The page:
Patrick Signs $32.5B Mass. Budget, Announces Vetoes

Gov. Deval Patrick signed into a law on Sunday a $32.5 billion state budget and also vetoed millions for several programs.

The budget funds local aid at $5.3 billion, an increase of 3.7 percent over the previous year.

It also draws $350 million from a reserve fund, leaving it with a balance of at least $1.28 billion. Patrick said it's still one of the largest such state balances in the United States.

Spending overall is up by about 4 percent, which the governor said is less than the assumed growth in state tax revenue collections.

Patrick said the spending plan helps students, reduces health care costs and strengthens public safety.

"It also responsibly holds the line on spending because we know our recovery is ongoing, not complete," he said.

Patrick signed the budget nearly six months after he filed his initial spending proposal. House and Senate negotiators agreed last week on a final version.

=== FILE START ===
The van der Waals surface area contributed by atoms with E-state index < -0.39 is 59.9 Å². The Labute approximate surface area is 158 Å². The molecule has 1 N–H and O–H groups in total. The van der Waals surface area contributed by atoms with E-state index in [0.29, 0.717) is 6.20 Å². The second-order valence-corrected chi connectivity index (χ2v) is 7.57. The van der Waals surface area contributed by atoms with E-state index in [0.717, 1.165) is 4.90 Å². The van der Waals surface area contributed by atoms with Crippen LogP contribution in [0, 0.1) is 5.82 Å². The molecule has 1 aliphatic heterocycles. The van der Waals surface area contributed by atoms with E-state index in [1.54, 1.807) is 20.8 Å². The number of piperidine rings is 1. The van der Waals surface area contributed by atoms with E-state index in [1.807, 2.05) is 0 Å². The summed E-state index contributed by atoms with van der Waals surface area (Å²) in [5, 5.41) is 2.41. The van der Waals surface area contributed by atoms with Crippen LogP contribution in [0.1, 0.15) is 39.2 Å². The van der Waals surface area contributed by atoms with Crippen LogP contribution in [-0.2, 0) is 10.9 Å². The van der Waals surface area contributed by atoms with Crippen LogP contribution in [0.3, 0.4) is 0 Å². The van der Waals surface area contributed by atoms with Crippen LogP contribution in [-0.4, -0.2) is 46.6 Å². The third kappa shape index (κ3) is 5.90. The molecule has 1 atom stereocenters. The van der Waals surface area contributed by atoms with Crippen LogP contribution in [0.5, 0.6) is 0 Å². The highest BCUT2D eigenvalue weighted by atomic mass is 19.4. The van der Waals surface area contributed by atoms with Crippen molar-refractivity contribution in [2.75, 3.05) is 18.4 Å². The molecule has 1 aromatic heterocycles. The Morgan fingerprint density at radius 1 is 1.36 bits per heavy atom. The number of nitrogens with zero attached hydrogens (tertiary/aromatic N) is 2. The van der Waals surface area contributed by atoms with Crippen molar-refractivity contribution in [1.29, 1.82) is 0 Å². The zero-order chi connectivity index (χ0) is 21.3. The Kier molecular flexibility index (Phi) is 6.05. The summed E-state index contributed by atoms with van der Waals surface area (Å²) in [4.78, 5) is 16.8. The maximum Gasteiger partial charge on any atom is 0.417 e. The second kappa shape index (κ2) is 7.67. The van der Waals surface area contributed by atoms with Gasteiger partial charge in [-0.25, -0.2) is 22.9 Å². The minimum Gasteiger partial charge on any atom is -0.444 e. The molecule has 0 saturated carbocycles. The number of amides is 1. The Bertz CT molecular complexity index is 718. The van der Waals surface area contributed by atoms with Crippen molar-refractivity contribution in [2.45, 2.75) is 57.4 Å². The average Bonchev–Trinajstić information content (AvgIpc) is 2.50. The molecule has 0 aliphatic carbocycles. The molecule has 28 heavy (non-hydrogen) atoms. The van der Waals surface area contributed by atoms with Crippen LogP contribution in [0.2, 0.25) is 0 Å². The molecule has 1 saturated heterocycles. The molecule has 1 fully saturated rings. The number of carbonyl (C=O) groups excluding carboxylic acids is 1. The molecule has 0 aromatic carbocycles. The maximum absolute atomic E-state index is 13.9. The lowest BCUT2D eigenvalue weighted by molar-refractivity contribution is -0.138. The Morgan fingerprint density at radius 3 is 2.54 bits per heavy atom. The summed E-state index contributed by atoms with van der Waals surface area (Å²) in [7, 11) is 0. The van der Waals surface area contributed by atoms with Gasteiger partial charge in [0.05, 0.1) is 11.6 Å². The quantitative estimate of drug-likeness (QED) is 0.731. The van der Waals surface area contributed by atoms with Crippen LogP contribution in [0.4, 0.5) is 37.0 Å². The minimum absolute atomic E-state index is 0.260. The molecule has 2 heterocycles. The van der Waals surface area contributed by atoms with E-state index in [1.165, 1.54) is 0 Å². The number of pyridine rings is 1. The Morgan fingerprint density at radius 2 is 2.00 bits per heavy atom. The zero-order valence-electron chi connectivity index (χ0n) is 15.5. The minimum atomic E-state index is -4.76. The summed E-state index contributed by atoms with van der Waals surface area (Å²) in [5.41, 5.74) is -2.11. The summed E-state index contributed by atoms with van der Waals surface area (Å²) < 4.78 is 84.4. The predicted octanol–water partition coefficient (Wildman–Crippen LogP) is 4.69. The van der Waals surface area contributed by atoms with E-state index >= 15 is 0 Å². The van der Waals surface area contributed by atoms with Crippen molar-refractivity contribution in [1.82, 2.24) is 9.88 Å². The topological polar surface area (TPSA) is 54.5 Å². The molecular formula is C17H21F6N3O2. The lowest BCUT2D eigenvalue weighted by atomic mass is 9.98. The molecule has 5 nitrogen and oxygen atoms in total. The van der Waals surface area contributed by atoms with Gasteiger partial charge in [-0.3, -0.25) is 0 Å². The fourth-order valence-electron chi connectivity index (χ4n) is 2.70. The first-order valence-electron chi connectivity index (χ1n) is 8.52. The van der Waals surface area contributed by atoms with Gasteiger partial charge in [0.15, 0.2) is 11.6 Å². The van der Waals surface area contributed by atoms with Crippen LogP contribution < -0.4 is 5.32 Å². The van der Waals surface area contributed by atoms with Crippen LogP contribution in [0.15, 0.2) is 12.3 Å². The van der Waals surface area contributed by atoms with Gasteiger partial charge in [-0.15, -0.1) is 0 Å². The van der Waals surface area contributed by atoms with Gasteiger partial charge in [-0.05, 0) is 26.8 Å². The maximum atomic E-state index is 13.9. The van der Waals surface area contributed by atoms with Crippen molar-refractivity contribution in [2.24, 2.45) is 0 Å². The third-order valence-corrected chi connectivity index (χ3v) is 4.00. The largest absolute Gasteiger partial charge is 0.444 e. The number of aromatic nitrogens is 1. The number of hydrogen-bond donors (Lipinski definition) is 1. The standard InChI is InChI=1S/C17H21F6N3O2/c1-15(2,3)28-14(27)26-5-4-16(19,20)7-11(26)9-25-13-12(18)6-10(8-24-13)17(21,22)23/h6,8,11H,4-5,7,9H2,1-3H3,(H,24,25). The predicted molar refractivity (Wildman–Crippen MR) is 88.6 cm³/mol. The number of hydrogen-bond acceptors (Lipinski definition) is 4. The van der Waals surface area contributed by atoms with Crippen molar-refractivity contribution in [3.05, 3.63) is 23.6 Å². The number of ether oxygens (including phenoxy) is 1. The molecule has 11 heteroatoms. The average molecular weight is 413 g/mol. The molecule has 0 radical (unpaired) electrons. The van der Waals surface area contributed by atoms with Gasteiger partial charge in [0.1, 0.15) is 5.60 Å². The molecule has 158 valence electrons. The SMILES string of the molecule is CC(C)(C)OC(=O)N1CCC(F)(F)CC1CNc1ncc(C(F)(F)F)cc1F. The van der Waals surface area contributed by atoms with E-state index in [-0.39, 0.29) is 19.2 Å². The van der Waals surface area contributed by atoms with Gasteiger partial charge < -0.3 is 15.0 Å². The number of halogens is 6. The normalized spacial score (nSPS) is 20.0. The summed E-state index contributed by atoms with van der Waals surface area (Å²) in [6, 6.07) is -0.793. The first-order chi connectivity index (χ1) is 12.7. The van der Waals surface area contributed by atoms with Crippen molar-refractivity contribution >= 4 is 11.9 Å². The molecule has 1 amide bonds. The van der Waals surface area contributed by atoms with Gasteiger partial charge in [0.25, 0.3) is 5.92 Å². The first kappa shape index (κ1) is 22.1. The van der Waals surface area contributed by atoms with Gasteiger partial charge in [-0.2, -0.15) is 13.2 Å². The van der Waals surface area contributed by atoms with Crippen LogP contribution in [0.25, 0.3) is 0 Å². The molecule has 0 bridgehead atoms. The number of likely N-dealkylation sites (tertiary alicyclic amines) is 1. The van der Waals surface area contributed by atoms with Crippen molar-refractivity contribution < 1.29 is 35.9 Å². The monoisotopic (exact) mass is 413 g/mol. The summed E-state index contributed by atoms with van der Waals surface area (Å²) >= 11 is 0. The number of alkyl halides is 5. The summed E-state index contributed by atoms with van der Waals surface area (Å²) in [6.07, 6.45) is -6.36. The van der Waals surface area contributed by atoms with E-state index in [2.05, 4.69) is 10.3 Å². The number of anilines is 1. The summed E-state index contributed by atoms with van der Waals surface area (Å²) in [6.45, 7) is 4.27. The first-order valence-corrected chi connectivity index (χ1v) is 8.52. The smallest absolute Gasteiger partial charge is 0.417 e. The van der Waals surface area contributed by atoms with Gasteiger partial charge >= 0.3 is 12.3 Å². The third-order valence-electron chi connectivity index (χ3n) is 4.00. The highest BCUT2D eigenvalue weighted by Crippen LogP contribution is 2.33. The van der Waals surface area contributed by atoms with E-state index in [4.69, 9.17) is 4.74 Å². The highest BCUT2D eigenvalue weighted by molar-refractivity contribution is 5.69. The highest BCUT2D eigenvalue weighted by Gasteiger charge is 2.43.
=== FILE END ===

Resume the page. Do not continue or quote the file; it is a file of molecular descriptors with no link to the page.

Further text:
The state has been operating under an interim budget while Patrick and top aides took the full 10 days to review the spending plan, which calls for no new taxes but withdraws $350 million from the state's so-called rainy day fund.

Patrick also filed a supplemental plan setting aside about $20 million to support a popular sales tax holiday in August.

Among his vetoes totaling $32 million are $10 million for a human services salary reserve that Patrick proposes to instead use to support unfunded increases for human service providers and $10 million for the Probation Department. The governor proposes to bring probation spending "in line with realistic agency responsibilities and caseload levels."

He also vetoed $5.1 million for the Department of Mental Health to continue to operate the Taunton State Psychiatric Hospital at 45 beds. He has proposed closing Taunton State.

And Patrick said $3.5 million for a reserve for school districts to request additional funding is unnecessary.

This article was originally published on July 08, 2012.

This program aired on July 8, 2012. The audio for this program is not available.


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